WhatsApp is planning to bring a good number of changes to the app, and one proposed update concerns child safety proponents.
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The logo of the messenger app WhatsApp is seen on the screen of a smartphone in New Delhi, India on May 27, 2021.
As reported in The Sun article, one proposed WhatsApp update called “view once,” is a feature that erases a message as soon as someone reads it. Facebook CEO Mark Zuckerberg, whose company owns WhatsApp, has stated that he is “very excited” to launch the feature he believes will make any user’s experience private and secure.
But according to child safety campaigners, this option will only allow a lot of undesirables, namely alleged pedophiles, to cover their tracks effectively. And it’s easy to understand their concern, too, because any incriminating evidence of wrongdoing will simply disappear with no way of retrieving them.
These accusations, however, are not exactly far-fetched. WhatsApp has been used for illegal activity before, and it doesn’t just involve pedophilia. A Reuters report from around four years ago revealed that a number of crime syndicates have been using the messaging app’s end-to-end encryption to hide evidence.
WhatsApp And Its Recent Updates Causing a Stir
Surely, Zuckerberg and WhatsApp parent company Facebook didn’t really intend for something like this to happen, but their recent focus on privacy and security is obviously being taken somewhere it isn’t supposed to.
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20 May 2021, Berlin: The application of WhatsApp on an iPhone 12. The new privacy regulations of the chat service have been causing heated discussions since the beginning of 2021.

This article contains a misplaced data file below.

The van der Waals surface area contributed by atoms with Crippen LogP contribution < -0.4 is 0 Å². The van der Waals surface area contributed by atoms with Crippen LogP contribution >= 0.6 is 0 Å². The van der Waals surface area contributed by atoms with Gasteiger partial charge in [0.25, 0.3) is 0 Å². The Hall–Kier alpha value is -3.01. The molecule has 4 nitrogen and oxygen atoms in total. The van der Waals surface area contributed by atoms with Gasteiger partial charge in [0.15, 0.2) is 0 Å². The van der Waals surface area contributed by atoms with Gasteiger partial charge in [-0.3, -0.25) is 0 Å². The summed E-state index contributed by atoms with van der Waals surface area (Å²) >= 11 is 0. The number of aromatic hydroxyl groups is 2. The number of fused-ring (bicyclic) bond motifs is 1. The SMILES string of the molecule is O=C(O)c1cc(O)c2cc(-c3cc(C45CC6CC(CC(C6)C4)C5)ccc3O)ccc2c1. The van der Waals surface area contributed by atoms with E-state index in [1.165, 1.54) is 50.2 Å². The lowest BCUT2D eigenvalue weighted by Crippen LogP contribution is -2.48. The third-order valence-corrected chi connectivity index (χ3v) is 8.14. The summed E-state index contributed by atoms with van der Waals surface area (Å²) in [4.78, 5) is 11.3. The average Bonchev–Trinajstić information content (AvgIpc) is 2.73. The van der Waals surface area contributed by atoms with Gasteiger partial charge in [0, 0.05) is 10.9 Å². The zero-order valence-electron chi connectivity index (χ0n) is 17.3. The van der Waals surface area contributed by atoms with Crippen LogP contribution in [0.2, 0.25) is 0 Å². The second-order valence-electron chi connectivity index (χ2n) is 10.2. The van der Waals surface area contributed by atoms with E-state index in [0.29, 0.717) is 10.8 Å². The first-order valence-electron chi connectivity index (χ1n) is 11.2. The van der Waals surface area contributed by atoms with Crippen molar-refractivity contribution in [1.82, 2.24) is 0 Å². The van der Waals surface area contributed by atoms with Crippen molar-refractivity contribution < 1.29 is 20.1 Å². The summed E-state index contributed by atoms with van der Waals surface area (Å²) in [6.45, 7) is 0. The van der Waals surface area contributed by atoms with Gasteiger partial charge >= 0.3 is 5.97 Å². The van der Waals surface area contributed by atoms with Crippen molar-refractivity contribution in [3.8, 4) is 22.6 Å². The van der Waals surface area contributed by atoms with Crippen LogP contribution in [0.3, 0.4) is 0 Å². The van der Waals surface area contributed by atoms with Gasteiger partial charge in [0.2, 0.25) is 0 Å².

Aside from the “view once” feature, another function called “fast playback” is included in their most recent roster of updates. “Fast playback” allows users to select different playback speeds for voice messages, with 1x, 1.5x, and 2x options.
While “fast playback” in itself is not as dangerous as “view once” when used incorrectly, some situations may call for people to use voice messages instead of typing it. And that’s because of a single, simple reason: it’s a lot faster to speak a message rather than type it.
It’s Not Just for Mobile Devices, Too
Back in March, WhatsApp released end-to-end encryption for voice and video calls on desktop, which also caused a stir. With that, people have more access to the app’s encryption, and privacy features aside from mobile devices.
To be able to use it, users only need to download the app onto their desktop or laptop, and assuming they already have it on their phone, just link their account to the computer and log in using the generated QR code. So far, the encryption only covers one-on-one calls but can later expand to cover group calls in the foreseeable future.
Mark Zuckerberg and the rest of WhatsApp’s top brass don’t seem to be too concerned with these issues, as a company spokesperson states that they believe in giving people the power to control the privacy of their messages. There’s truth in this, of course: who would want a total stranger to get their hands on private correspondence? The “view once” feature helps protect against that.
But then again, nobody can really control what other people do with their private messages. It’s just an inevitable truth.
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Written by RJ Pierce
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